The Guyana Forestry Commission (GFC) has instituted a curfew on the transport of forest products, including logs and lumber, on all public roadways in a bid to reduce accidents.
According to a public notice issued earlier this week by the GFC to all stakeholders involved in the forestry sector, the transportation by vehicle of forest products on all public roadways is prohibited after 6pm.
Additionally, the notice said that all vehicles which are transporting forest products must have reflectors attached to the truck/produce in such a way that the reflectors are clearly visible from a distance to all road users traveling behind the vehicles. Reflector cones are also expected to be kept permanently on the vehicles and are to be used properly when the trucks have to be “unavoidably parked” on the public roadways.
“These proposed restrictions are part of the Guyana Forestry Commission’s ongoing efforts, in collaboration with the Guyana Police Force and the Forest sector, to make our roads accident free,” the notice said, while adding that the GFC looks forward to the urgent cooperation from all stakeholders.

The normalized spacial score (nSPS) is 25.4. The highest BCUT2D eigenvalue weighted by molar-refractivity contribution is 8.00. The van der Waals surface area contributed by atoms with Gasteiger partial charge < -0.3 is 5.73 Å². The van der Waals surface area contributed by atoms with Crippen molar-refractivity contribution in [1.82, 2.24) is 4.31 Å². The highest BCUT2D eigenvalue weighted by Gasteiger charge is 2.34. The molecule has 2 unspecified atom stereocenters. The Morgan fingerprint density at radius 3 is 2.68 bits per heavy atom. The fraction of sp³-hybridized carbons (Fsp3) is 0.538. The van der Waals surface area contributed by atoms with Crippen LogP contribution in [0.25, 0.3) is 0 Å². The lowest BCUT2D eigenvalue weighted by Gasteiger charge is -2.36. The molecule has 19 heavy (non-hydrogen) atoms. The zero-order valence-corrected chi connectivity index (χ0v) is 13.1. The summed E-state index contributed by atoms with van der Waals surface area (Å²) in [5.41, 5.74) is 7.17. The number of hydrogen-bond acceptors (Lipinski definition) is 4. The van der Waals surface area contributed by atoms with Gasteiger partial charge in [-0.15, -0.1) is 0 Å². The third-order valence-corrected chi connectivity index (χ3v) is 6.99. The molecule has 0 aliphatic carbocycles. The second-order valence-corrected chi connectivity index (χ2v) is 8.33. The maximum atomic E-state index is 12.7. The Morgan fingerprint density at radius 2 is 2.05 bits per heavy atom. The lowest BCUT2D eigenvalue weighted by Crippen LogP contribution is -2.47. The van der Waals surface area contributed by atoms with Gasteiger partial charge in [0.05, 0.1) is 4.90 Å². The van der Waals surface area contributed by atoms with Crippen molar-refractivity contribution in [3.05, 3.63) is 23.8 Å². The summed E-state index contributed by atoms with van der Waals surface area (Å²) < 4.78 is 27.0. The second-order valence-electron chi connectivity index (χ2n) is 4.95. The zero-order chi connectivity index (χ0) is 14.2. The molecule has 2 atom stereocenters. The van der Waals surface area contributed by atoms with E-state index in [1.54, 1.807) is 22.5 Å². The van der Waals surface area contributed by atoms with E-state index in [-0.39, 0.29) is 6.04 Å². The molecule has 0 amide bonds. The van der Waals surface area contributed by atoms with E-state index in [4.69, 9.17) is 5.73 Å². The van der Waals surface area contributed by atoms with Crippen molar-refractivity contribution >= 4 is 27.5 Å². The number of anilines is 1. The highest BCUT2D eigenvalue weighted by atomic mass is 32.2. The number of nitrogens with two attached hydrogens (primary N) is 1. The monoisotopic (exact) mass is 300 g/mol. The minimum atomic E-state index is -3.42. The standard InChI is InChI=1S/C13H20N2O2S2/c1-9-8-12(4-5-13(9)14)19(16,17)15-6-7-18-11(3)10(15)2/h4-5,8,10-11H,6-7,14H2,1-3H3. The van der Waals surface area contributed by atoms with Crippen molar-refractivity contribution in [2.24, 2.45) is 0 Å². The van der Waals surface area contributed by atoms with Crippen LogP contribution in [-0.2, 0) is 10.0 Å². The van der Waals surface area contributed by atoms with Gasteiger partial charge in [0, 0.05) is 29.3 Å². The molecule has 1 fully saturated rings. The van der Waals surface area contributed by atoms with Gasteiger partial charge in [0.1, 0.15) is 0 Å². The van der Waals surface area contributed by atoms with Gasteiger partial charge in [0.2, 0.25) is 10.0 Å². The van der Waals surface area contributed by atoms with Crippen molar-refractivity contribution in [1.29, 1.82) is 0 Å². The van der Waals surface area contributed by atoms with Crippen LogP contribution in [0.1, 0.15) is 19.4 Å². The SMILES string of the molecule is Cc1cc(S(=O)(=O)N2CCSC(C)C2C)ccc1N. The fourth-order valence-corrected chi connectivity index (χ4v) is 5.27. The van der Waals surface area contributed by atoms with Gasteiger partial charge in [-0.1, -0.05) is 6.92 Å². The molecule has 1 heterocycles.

Road users have frequently complained that when lumber trucks encounter problems along public roads, such as the Linden-Soesdyke High-way, they are parked and create a traffic hazard on the road. In many cases, the vehicles are not adequately equipped with proper lights or traffic signs, which has resulted in a large number of accidents, including some fatal ones.
Meanwhile, government officials, including two junior ministers, met on Tuesday to discuss a response to accidents along the Linden-Soesdyke Highway.
According to a press release from the Depart-ment of Public Information (DPI), Minister within the Ministry of Communities Valerie Adams-Patterson-Yearwood, Minister within the Ministry of Natural Resources Simona Broomes, Parliamentarian Jermaine Figueira, Region Ten Chairman Renis Morian, and police officers sat down to address the occurrence of accidents along the highway.
The release said the discussion focused on measures to reduce the number of road accidents caused by logging trucks and suggestions put forward included placing markings on the 45-mile long highway and a speed limit review.
Minister Broomes, the release said, recommended that another meeting be held with key stakeholders, including Public Infrastructure Ministry officials and loggers, to gain their input. The minister pointed out that the GFC’s role is to focus on the processing of logs, which is currently being done in 24-hour cycles. This, she added, will be changed immediately.
Figueira, the release added, called for the restriction of log transportation to certain hours.
Minister Adams-Patterson-Yearwood requested that at the next meeting “decision makers should be present not only representatives” and that the police force provide statistics for the past years. She also suggested that the Region Ten administration and the GFC review the possibility of using the Demerara River as a means of transporting the logs, the release added.